Study design: Quantitative lumbar magnetic resonance imaging (MRI) measurements in children were taken twice and analyzed for intra- and intertester reproducibility.
Objective: To evaluate the reproducibility of a variety of lumbar quantitative measurements taken from MRIs of children from the general population.
Summary of background data: The reproducibility of lumbar quantitative measurements has never been tested on MRIs of children from the general population. This is a prerequisite for a reliable anatomic characterization of the immature spine in normal and pathologic conditions.
Methods: Lumbar quantitative measurements from 40 T2-weighted lumbar (L1-S1) MRIs of children from the general population were taken twice by 1 tester for intratester reproducibility and compared with the same measurements (L4-S1) of the same MRIs taken by a second tester for intertester reproducibility. The following parameters were measured using the iQ-VIEW system (IMAGE Information Systems Ltd., version 1.2.2, Plauen, Germany): Linear measurements--zygoappophyseal facets and interfacet widths, and vertebral body (VB), pedicle and intervertebral discs heights, widths, and lengths. Angular measurements--zygoappophyseal tranverse superior facet angles, sagittal VB, and disc wedging, lumbar lordosis, and sacral inclination. Statistical analysis included the concordance correlation coefficient (CCC), and Bland and Altman's limits of agreement (LOA).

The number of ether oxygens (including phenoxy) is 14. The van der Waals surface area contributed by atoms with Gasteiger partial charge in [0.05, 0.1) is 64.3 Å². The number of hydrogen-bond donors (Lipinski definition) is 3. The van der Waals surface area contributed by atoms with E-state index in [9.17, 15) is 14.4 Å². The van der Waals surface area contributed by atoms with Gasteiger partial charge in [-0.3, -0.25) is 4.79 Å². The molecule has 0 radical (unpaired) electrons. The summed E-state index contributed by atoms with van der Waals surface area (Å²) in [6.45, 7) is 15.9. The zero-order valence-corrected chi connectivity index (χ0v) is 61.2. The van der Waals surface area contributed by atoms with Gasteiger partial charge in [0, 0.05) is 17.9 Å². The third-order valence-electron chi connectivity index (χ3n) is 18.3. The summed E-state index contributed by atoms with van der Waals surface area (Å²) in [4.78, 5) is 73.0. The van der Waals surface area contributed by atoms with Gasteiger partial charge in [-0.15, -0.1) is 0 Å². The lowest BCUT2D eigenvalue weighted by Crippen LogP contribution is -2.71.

Results: A total of 6160 measurements were analyzed. Good to excellent intratester reproducibility (0.75 < or =CCC < or =0.99) was indicated for all linear measurements (except for pedicle heights) (LOA: -4.76; 5.74 mm) and for angular measurements related to the facets orientation, lumbar lordosis, and sacral inclination (LOA: 11.22 degrees ; 12.34 degrees). VB and disc sagittal wedging manifested poor intratester reproducibility (CCC < 0.75). Good to excellent intertester reproducibility was indicated for 70% of all linear measurements (LOA: -5.83; 4.59 mm) and for all angular measurements in the lumbar spine (L4-S1) (LOA: -9.96 degrees ; 14.62 degrees) except for VB and disc sagittal wedging at L5 (CCC < 0.75).
Conclusion: Quantitative lumbar MRI measurements in children from the general population were found to be reproducible indicating a good visualization of immature vertebral anatomic margins on MRIs and an accurate definition of the measurement protocol.